One summer Saturday in1997, a group of teenage boys was loitering on the National Jewish Medical and Research Center campus in downtown Denver. The three boys asked immunologist Philippa Marrack if they could use the bathroom inside, but after a few minutes of goofing off, they stole her keycard and made a run for it. Undaunted, Marrack—dressed in jogging attire, with her hair dyed green and a manuscript in hand—chased them for half a mile into a rough neighborhood.
“I didn't stop when they started throwing rocks, but then they pepper-sprayed me and I held up the manuscript as a shield,” Marrack now says casually. That incident, in part, prompted Thomas Mitchell, a former postdoctoral fellow, to give Marrack a movie poster of John Wayne's True Grit. In her direct manner, Marrack says true grit also means you can't crumble under a reviewer's comments. “You only get a day to scream and kick the walls,” she says. “Then you have to get up and go on.”
Known to colleagues as Pippa, Marrack is described alternately as gracious, opinionated, self-effacing and tenacious. A Howard Hughes investigator since 1986, Marrack freely admits to an obsession with immunology and is credited with, among other things, discovering the αβ T-cell receptor, the mechanism of T-cell tolerance and how superantigens directly stimulate T cells.
“Pippa is unrelenting in her pursuit of answers,” says Susan Swain, Marrack's longtime colleague and president and director of the Trudeau Institute in Saranac Lake, New York. “If she wants to find out something, it doesn't leave her mind. Even if a question lingers for many years, she finds something to answer it.”
Marrack traces her fixation on immunology back to an eccentric branch of the family tree. Her great uncle John Marrack, who she says was “irascible, abrasive, but smart,” proposed the lattice hypothesis of antibody-antigen interaction in the 1930s. Figuring her genetic connection to immunology might add character to his group, Alan Munro invited her to join his Cambridge University lab in 1967. From that point on, she says, immunology became “just a bad habit.”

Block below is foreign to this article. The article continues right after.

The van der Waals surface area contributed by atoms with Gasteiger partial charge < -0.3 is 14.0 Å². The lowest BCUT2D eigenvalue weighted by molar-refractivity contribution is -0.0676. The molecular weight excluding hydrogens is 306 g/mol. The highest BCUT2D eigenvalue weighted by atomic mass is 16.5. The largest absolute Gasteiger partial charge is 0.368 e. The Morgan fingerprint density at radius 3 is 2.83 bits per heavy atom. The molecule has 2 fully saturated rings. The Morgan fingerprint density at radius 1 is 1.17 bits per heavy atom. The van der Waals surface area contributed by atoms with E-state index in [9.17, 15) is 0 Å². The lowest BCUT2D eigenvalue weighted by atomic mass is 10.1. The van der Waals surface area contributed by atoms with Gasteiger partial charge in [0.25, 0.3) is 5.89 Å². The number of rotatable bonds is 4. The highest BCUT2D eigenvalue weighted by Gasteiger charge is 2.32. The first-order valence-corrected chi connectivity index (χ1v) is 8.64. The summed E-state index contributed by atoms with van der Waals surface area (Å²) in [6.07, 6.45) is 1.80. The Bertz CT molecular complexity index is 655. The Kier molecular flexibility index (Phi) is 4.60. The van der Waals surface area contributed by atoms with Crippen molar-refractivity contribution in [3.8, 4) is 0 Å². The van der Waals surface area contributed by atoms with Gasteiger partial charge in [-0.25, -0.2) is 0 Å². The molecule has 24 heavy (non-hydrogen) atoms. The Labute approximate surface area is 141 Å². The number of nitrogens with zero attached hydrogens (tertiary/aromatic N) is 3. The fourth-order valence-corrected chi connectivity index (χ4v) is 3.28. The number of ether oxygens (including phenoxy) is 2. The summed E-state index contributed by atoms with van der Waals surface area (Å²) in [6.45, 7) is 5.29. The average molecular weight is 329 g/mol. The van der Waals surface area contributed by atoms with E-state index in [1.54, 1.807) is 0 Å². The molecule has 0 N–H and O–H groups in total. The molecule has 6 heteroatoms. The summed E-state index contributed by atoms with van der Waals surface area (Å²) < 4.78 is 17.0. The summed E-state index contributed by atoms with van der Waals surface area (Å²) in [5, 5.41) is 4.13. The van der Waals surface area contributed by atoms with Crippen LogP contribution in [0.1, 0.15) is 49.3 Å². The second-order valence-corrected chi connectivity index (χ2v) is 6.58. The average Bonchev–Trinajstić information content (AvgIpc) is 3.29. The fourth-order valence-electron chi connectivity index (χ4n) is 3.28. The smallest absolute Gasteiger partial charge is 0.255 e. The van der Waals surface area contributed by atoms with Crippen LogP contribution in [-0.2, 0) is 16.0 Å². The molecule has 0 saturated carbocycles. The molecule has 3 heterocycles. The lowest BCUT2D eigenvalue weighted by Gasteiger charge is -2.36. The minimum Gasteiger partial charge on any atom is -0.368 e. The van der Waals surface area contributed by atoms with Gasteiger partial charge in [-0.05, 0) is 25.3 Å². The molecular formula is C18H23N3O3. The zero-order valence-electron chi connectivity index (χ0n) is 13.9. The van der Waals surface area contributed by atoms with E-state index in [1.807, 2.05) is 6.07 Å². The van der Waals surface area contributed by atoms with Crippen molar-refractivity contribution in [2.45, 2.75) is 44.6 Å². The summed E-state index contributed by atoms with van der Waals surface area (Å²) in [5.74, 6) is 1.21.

When Marrack began her graduate work, T cells had only been known for about six years. But in the decades since, she has never shifted focus. “I had no reason to go and work on something else because it was always rewarding,” she says. “They have never been boring in all those years.”
Marrack shares the credit for many of her accomplishments with her husband John Kappler. The couple met in 1971 as postdoctoral fellows at the University of California in San Diego and launched a joint lab with their first jobs at the University of Rochester. Kappler is a whiz at protein chemistry and new technologies. Marrack matches that with a deep knowledge of the field and an attention to detail. Their complementary approach has made their lab a powerhouse for the past 30 years.
From the beginning, the pair set ground rules to avoid any domestic strain: they would publish all papers together and the primary driver of a study would take lead authorship. Still, “sometimes they had fantastic arguments about data in lab meetings,” recalls Mitchell. “It was really stimulating to see them air their scientific differences.”
One of the lab's hallmark achievements was the discovery in 1987 of how T cells become tolerant to the body's own tissues—and the lab stumbled on to it by accident.